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The Collegian

The Student News Site of Tarrant County College

The Collegian

The Student News Site of Tarrant County College

The Collegian

Viruses are back. Have we learned nothing?

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Tj Favela/The Collegian
Tj Favela/The Collegian
Tj Favela/The Collegian

The outbreaks of monkeypox and polio in the U.S. feel like some sickening kind of deja vu.

In the past six months, these two diseases have reappeared in the American sphere. It is almost insulting to have to deal with these new potential ways to get sick as well as COVID-19, which is still a problem. If these diseases are handled in the same way as COVID, that spells bad news. 

Currently, there are almost 17,000 cases of monkeypox in the U.S., and that number is steadily increasing from its initial discovery in America during May. Texas alone has over 1,000 cases. Despite that, we still don’t have a clear view of what we should look out for because governmental forums haven’t addressed it as an outbreak prominently. Polio was just recently detected through sewage in New York, evidence of a local spreading of the virus.

The information about these new diseases isn’t being dispersed and advertised properly. Because of that, it’s hard to know exactly what to be careful of. The most generally known details about monkeypox are how it’s spread through close contact and that it causes rashes. With polio, all that’s generally known is how it can cause paralysis. Some may not even know it’s contagious. This is incredibly dangerous because it’s exactly this kind of murky information that led to COVID getting as bad as it did in such a short period of time.

This feels oddly familiar to the beginning of the pandemic when all the public knew was that COVID was spread through coughing and it could take away a person’s sense of smell and taste. The country is still going through the pandemic, and the government is supposed to know better now. But the slow, lackluster responses to these new viruses show that nothing has changed and now the list of potential risks just keeps climbing.

America handled COVID poorly, let’s not mince words. The government was slow to react to the initial onset of the spreading disease, and then the public made a spectacle of politicizing the most basic precautions.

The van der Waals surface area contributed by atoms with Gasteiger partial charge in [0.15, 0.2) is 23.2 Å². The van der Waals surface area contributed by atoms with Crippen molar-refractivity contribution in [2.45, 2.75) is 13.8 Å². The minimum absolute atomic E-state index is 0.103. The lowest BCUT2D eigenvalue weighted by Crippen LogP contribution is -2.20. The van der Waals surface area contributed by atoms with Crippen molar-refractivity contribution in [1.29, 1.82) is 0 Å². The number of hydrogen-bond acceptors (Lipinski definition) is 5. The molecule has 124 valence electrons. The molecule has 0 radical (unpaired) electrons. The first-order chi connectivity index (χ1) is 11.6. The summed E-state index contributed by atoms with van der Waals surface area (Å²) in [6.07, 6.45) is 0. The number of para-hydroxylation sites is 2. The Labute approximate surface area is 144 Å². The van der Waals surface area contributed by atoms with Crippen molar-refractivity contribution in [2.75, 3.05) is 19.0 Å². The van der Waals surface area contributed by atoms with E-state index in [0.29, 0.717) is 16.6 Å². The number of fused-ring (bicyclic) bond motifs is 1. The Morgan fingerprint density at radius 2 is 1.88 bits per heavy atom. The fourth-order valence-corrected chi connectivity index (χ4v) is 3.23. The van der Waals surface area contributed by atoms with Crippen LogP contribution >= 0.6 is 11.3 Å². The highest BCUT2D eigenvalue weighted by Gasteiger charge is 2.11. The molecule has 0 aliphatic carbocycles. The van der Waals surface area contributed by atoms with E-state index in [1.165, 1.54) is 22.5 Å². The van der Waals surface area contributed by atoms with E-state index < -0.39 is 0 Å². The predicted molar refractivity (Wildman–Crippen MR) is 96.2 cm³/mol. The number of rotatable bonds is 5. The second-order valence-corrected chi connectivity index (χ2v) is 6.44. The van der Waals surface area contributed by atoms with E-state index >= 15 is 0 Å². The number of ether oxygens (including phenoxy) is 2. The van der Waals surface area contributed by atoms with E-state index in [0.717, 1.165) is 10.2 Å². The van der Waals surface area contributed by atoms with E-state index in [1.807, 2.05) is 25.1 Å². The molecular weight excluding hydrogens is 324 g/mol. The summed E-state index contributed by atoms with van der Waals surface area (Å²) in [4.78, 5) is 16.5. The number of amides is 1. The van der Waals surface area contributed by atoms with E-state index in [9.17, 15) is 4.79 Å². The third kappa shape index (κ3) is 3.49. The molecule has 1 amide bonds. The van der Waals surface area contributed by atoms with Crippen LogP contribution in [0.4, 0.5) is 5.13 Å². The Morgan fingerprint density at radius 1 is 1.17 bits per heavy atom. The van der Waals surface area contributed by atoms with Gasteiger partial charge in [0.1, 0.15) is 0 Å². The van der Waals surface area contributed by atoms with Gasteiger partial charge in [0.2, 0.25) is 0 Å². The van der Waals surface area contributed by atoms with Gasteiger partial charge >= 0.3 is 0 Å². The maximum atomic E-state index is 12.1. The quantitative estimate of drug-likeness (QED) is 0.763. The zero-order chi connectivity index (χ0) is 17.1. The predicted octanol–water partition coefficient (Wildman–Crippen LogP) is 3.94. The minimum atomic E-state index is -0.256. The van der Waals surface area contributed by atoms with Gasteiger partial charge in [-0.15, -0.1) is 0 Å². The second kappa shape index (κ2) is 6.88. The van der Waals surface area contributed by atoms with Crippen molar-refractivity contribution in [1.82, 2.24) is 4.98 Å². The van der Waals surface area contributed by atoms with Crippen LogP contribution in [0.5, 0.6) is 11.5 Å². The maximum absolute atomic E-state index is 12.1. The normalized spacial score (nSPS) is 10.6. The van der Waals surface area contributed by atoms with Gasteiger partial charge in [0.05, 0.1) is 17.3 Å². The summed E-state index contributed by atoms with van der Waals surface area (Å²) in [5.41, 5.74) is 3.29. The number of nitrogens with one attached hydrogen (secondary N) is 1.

People took to the streets to complain about their rights while people were dying in beds because precautions weren’t taken seriously. Many lives were lost, and now it seems we’re going to be right back into the flames with these new outbreaks.

These illnesses, specifically polio, were thought to have been already eradicated in the U.S., and it’s angering to see that they are coming back, especially after we’ve been put through the constant shadow of COVID for the past two years. Now we have to deal with the knowledge that every time you step out outside, it’s not just one major disease out there — there’s three.

With Dr. Fauci slated to step down at the end of the year, it begs the question: Where do we go from here? He was treated by the government as a figurehead who could combat the pandemic himself. But he’s just one man,  a man beaten down by the expectations of the public as well as a sudden pandemic that left health officials understaffed and stretched thin. And now, he’s heading out of office. America will be left without a public figure giving us the information we need in such uncertain times. 

Plenty of capable people could replace him, of course, and what’s most important is prioritizing the health of Americans. But with new viruses cropping up, that’s a difficult task for anyone. What needs focus are the vaccines and the cures for these viruses so that we can get healthy as quickly as possible.

As it stands now, another lockdown doesn’t seem necessary. But considering these viruses are also caused by contact with others, a lockdown almost seems inevitable if they aren’t gotten under control.

As unfair as it feels, it’s imperative to stay vigilant and informed. Wash your hands, cover your mouth and keep your distance from sick people. If this sounds familiar, it’s because it’s exactly what was being said before the whole world was locked in for a year. Here’s hoping we learned our lesson.

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